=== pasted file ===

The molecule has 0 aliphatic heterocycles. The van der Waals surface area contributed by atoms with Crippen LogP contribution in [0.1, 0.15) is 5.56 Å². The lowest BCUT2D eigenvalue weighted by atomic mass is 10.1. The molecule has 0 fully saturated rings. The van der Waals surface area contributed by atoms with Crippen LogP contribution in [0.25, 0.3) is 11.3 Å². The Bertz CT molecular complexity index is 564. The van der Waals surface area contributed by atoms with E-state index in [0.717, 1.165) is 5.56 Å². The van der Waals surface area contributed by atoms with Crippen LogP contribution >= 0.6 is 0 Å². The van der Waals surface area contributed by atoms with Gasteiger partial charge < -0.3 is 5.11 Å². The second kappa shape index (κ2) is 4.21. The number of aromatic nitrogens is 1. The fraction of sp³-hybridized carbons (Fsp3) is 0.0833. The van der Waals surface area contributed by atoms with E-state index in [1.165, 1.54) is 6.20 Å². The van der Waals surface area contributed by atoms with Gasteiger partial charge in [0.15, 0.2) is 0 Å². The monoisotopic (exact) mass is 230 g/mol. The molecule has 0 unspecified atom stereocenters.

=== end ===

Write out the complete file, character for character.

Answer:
The molecule has 0 aliphatic heterocycles. The van der Waals surface area contributed by atoms with Crippen LogP contribution in [0.1, 0.15) is 5.56 Å². The lowest BCUT2D eigenvalue weighted by atomic mass is 10.1. The molecule has 0 fully saturated rings. The van der Waals surface area contributed by atoms with Crippen LogP contribution in [0.25, 0.3) is 11.3 Å². The Bertz CT molecular complexity index is 564. The van der Waals surface area contributed by atoms with E-state index in [0.717, 1.165) is 5.56 Å². The van der Waals surface area contributed by atoms with Crippen LogP contribution >= 0.6 is 0 Å². The van der Waals surface area contributed by atoms with Gasteiger partial charge < -0.3 is 5.11 Å². The second kappa shape index (κ2) is 4.21. The number of aromatic nitrogens is 1. The fraction of sp³-hybridized carbons (Fsp3) is 0.0833. The van der Waals surface area contributed by atoms with E-state index in [1.165, 1.54) is 6.20 Å². The van der Waals surface area contributed by atoms with Gasteiger partial charge in [0.15, 0.2) is 0 Å². The monoisotopic (exact) mass is 230 g/mol. The molecule has 0 unspecified atom stereocenters.